To address these challenges and to ensure that Ukraine has the skilled workers it needs, more than 50 countries, international organisations and members of the business community made a commitment today at the Ukraine Recovery Conference to join forces to train and support over 180,000 Ukrainians over the next three years in order to rebuild their country. The Alliance members will provide a total of over 700 million euros to achieve the Alliance’s goals.

View of Kyiv

The Alliance is primarily aimed at young people, internally displaced persons and women. If these population groups are given targeted training now, they can become the pillars of Ukraine’s reconstruction. Women in particular are learning new professions and taking on additional tasks while many of the men are at the front. The Alliance is chiefly directed towards people in Ukraine, but also supports Ukrainians abroad. Providing Ukrainians who fled their country with training in areas that are important for Ukraine’s reconstruction and ensuring mutual recognition of qualifications will help Ukrainians who return to their home country to find work more easily.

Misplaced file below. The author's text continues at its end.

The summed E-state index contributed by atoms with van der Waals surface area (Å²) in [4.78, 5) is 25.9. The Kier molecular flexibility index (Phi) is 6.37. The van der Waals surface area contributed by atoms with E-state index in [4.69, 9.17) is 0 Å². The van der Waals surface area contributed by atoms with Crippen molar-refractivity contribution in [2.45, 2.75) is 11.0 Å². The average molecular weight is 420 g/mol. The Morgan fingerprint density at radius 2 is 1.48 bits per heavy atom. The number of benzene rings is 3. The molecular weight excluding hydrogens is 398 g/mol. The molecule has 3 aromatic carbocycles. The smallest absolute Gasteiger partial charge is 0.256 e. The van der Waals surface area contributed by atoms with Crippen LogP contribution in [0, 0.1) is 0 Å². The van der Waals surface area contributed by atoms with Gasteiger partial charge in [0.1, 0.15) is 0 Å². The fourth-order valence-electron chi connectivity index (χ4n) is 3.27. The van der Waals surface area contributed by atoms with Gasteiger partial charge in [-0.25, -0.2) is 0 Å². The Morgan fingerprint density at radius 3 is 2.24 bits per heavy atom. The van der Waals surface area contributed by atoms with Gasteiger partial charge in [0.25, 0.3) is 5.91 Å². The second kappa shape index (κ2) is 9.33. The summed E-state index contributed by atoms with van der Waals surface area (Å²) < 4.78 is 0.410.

The Skills Alliance brings together different initiatives and strengthens effective collaboration between Ukraine and the Alliance members. One example is the Skills4Recovery initiative, which is co-financed by the European Union, Germany, Estonia and Poland. Skills4Recovery enhances workforce training for internally displaced people, youth, veterans and vulnerable groups, with a specific focus on vital industries such as construction, logistics, agriculture, services and manufacturing.